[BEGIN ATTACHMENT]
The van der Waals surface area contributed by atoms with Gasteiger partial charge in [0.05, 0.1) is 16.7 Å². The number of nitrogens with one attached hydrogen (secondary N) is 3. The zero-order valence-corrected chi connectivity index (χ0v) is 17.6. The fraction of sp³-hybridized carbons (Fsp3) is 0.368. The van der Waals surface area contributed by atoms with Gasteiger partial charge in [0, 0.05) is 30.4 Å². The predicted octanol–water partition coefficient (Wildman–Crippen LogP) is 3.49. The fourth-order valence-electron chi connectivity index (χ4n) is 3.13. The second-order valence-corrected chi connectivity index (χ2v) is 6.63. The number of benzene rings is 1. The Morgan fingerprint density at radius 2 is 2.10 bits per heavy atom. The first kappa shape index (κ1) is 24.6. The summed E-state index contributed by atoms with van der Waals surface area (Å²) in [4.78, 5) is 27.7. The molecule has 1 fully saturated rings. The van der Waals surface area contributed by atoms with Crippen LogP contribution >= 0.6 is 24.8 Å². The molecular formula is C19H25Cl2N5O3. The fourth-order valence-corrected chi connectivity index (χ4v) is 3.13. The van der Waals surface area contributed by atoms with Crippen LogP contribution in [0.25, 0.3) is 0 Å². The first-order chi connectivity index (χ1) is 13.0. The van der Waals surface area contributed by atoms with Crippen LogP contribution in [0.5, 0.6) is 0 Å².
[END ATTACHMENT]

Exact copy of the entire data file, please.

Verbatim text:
The van der Waals surface area contributed by atoms with Gasteiger partial charge in [0.05, 0.1) is 16.7 Å². The number of nitrogens with one attached hydrogen (secondary N) is 3. The zero-order valence-corrected chi connectivity index (χ0v) is 17.6. The fraction of sp³-hybridized carbons (Fsp3) is 0.368. The van der Waals surface area contributed by atoms with Gasteiger partial charge in [0, 0.05) is 30.4 Å². The predicted octanol–water partition coefficient (Wildman–Crippen LogP) is 3.49. The fourth-order valence-electron chi connectivity index (χ4n) is 3.13. The second-order valence-corrected chi connectivity index (χ2v) is 6.63. The number of benzene rings is 1. The Morgan fingerprint density at radius 2 is 2.10 bits per heavy atom. The first kappa shape index (κ1) is 24.6. The summed E-state index contributed by atoms with van der Waals surface area (Å²) in [4.78, 5) is 27.7. The molecule has 1 fully saturated rings. The van der Waals surface area contributed by atoms with Crippen LogP contribution >= 0.6 is 24.8 Å². The molecular formula is C19H25Cl2N5O3. The fourth-order valence-corrected chi connectivity index (χ4v) is 3.13. The van der Waals surface area contributed by atoms with Crippen LogP contribution in [0.25, 0.3) is 0 Å². The first-order chi connectivity index (χ1) is 13.0. The van der Waals surface area contributed by atoms with Crippen LogP contribution in [0.5, 0.6) is 0 Å².